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Overlap of two spin one-half states.

  1. Sep 11, 2016 #1
    1. The problem statement, all variables and given/known data

    Consider a spin state |n; +> where n is the unit vector defined by the polar and azimuthal angles θ and φ and the spin state |n'; +> where n' is the unit vector defined by the polar and azimuthal angles θ' and φ'. Let γ denote the angle between the vectors n and n':

    n⋅n'
    = cos(γ)

    Show by direct computation that the overlap of the associated spin states is controlled by half the angle between the unit vectors:

    |<n';+|n;+>|^2 = cos^2(γ/2)

    2. Relevant equations

    The spin one-half state along an arbitrary direction can be written as n = (cos(θ/2) , exp(iφ)sin(θ/2))
    I am assuming that this is the only definition needed in order to solve the problem. I don't think knowing the spin operator would help in this case.

    3. The attempt at a solution

    I can understand the relation given in the problem conceptually, however the mathematics just wouldn't give me the result. My attempt is writing down the two vectors in terms of the two angles (two for each), and then doing the multiplication. At this stage, it is not much more than a math problem to be honest however I would like to see the correct approach/proof nevertheless. Thanks in advance for anyone taking the time to help out.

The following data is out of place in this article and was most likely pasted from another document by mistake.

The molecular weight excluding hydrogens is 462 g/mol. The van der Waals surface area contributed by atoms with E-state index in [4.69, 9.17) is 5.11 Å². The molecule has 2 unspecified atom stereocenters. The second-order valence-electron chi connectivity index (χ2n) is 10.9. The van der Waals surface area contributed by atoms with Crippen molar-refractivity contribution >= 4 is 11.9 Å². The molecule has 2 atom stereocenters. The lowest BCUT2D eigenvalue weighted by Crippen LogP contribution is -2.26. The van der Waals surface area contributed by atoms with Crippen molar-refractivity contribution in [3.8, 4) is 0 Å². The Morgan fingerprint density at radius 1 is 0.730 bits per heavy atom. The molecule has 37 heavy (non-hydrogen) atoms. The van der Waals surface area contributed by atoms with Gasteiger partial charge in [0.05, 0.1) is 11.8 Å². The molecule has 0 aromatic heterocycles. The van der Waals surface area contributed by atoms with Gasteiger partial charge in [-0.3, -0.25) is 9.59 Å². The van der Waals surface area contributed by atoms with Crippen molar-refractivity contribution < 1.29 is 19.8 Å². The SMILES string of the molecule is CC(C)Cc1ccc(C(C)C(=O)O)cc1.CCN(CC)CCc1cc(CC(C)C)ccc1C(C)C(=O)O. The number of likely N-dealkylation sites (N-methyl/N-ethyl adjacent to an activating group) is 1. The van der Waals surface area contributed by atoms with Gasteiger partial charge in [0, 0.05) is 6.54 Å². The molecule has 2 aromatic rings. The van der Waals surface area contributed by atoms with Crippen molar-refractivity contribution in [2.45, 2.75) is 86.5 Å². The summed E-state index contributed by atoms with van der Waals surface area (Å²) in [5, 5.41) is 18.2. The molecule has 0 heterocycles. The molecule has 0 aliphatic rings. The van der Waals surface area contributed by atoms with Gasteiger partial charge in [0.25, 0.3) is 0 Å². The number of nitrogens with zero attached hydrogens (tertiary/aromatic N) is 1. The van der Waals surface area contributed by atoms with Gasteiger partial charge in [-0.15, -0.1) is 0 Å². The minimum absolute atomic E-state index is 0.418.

There is no need to post the whole solution, you are welcome to do so, however the statement of the correct approach would be enough.

    Source: http://ocw.mit.edu/courses/physics/8-05-quantum-physics-ii-fall-2013/assignments/MIT8_05F13_ps3.pdfhttp://ocw.mit.edu/courses/physics/8-05-quantum-physics-ii-fall-2013/assignments/MIT8_05F13_ps3.pdf [Broken]
    Second question in the problem set.
     
    Last edited by a moderator: May 8, 2017
  2. jcsd
  3. Sep 11, 2016 #2

    TSny

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    The link you posted doesn't work for me. I think this will work
    http://ocw.mit.edu/courses/physics/8-05-quantum-physics-ii-fall-2013/assignments/MIT8_05F13_ps3.pdf

    The problem is tedious but fairly straightforward. You have the right idea:
    You will also need to carry out the scalar product on the left side of n⋅n' = cos(γ) in order to relate cos(γ) to the polar and azimuthal angles of n and n'.
     
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